The festival brings to mind and memory activity that I have long been fascinated with – pioneering. It is a stretch for me to think about trying to establish myself where nothing I rely on exists. Sure, I am used to moving and starting over in new places with new people, but everywhere I have moved there has always been an apartment or house already for me to move into. Not so for the pioneers in our country. They picked up the few things they had, and built a new life for themselves in places where their way of life did not exist before. The churches, schools, homes, public buildings, etc. that were part of life from where they came were not present like they were used to on the American frontier before they arrived. Part of their pioneering activity was emulating their idea of home on this western landscape.
There is something timeless and virtuous about being able to start over. Though the pioneers’ ambitions may have been misplaced from time to time, their ability to focus on visions of the future instead of what they lacked in the present is something that should be remembered and valued. I have met people who have a lot of money and assets, but are still poor because they cannot value what they have. They always look at what others have and think to themselves, “I am so poor because I am not as rich as my neighbor.” While this may be true in some or a lot of cases, I find that people who live their lives focused only on what their neighbors have will never be content with what they, themselves have. Even if they have more than their neighbors, understanding one’s own wealth by contrasting it with that of our neighbors will never leave one feeling complete. If we instead focus on what we have according to our own needs, then we can be content or discontent with our own well-being. Better yet, if we focus on how we can give out of our own possession to continually serve our neighbors well-being, we will be richer still.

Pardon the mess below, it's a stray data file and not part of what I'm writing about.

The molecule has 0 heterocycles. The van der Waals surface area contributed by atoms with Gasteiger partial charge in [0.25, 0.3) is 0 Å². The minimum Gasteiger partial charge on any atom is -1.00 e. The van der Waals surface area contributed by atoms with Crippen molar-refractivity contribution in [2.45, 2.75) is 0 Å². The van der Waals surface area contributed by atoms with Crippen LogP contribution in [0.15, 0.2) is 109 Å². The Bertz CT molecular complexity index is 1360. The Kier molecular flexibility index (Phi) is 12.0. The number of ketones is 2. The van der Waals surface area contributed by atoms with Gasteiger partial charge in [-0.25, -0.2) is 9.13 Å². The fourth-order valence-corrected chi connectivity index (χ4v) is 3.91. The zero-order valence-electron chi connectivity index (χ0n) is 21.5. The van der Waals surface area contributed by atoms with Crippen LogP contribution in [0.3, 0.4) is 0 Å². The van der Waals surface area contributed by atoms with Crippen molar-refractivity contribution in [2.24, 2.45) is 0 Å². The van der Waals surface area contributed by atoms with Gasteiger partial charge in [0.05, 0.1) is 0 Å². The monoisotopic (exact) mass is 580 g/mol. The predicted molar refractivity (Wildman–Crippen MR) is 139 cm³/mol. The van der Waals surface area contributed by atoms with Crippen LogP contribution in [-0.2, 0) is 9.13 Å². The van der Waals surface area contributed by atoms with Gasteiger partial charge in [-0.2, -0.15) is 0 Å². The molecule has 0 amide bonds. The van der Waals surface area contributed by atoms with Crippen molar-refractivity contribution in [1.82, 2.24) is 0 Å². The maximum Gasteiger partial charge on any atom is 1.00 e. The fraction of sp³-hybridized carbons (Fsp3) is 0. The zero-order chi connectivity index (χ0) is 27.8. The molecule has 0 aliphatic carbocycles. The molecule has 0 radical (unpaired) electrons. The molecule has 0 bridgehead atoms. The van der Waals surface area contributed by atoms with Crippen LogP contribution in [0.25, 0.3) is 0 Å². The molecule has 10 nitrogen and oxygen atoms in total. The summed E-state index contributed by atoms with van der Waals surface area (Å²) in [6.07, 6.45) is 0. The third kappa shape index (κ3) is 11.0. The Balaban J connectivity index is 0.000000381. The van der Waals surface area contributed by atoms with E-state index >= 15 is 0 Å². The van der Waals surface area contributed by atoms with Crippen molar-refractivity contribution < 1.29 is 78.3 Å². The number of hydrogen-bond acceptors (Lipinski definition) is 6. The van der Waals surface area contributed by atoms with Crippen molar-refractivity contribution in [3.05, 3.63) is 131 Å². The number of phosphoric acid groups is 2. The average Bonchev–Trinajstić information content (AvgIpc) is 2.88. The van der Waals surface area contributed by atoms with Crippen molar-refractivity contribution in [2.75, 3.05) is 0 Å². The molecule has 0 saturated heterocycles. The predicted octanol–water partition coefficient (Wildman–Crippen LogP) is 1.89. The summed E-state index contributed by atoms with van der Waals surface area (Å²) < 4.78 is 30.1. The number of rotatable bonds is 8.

The pioneers did this. They focused on the little they had and saw that they could build a better future for their children. They had a vision of what was not yet, and they lived into it, working hard for others. They did not lament their own poverty, but worked to improve their lot in life, as well as create a better life for their neighbors and future generations. They saw what they did not have and dealt with it by working to give others more. This is something that we should remember, and continually try to do in our own lives.